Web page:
11. I got this book the first time out of a box of books a teacher brought in to class--which, given the school, would've been when I was fifteen.Frankly, my interest in the 'adventures' was minimal at best. I was drawn from the start by the science--the descriptions of what I didn't know at the time was called terraforming. The social stuff frankly repulsed me, though I was interested in the idea of a blended family, then somewhat new to me.One point: There's a sort of sneak introduction of a subth [...]

    12. Qué hermosa es la ciencia ficción y qué feliz sería yo de ser una granjera de las estrellas. Esos mundos nuevos que se abren, aunque sean inhóspitos, abren mi imaginación. Yo podría estar ahí, rompiendo rocas para preparar tierra para sembrar algún día, amando cada lombriz importada que podría hacer la diferencia entre tener éxito y no. A veces, estando dentro de un tierra tan fértil, uno pierde la noción de cuán preciosa y compleja (y afortunada) es la vida, y de cuán estéril y [...]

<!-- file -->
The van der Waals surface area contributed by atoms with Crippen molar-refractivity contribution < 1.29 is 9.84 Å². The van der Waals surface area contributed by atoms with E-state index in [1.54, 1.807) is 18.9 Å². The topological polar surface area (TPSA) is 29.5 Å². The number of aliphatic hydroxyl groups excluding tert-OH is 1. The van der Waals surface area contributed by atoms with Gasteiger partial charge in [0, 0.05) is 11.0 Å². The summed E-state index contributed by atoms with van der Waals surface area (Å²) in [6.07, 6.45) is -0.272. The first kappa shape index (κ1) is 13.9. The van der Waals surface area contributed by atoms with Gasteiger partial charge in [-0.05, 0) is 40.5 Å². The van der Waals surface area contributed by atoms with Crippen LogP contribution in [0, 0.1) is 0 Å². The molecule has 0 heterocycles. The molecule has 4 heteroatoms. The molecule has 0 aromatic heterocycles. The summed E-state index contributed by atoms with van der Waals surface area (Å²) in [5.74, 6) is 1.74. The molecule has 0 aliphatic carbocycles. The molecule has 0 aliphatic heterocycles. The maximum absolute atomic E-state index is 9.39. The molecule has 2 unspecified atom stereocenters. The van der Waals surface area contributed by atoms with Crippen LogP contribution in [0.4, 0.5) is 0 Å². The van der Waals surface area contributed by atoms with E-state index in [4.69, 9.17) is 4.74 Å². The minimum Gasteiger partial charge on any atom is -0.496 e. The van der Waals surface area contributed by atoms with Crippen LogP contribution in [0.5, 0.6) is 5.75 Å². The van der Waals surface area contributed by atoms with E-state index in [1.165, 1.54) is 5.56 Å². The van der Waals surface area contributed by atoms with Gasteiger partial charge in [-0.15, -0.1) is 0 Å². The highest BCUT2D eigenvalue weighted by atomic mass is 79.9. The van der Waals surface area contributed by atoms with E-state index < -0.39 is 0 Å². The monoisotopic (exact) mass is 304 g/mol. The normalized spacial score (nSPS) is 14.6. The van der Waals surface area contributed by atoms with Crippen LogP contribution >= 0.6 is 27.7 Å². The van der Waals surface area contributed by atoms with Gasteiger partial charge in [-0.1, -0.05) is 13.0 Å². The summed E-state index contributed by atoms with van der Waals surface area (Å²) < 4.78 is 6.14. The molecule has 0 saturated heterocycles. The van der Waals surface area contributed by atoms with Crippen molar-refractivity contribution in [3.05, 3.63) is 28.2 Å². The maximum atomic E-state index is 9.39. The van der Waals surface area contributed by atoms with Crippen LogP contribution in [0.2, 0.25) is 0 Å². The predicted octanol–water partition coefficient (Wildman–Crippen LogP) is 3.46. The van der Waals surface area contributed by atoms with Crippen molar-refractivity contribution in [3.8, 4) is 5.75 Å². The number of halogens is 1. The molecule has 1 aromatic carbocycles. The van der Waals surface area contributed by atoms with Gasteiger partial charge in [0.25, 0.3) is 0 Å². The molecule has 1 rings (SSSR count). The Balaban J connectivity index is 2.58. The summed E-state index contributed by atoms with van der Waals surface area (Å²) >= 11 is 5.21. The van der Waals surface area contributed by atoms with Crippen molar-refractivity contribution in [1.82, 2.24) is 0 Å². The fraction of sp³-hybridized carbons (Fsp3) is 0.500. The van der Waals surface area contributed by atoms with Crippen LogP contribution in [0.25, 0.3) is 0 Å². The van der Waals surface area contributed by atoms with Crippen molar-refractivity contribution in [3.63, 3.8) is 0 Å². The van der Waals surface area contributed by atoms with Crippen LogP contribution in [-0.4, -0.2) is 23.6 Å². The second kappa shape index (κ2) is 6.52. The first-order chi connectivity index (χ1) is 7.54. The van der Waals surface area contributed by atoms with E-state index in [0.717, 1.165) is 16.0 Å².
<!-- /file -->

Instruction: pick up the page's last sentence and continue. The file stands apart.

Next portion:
13. The first thing that you should know about Robert Heinlein's "Farmer in the Sky" is that it was written on commission from the Boy Scouts of America - they commissioned him to write a story about establishing a Boy Scout troop in space. Between that and the publication date in the 1950s, you can pretty much get your expectations straight - the book has a definitely sanitized feel and at times feels like it takes its diction directly out of an episode of Leave it to Beaver, and people who aren't [...]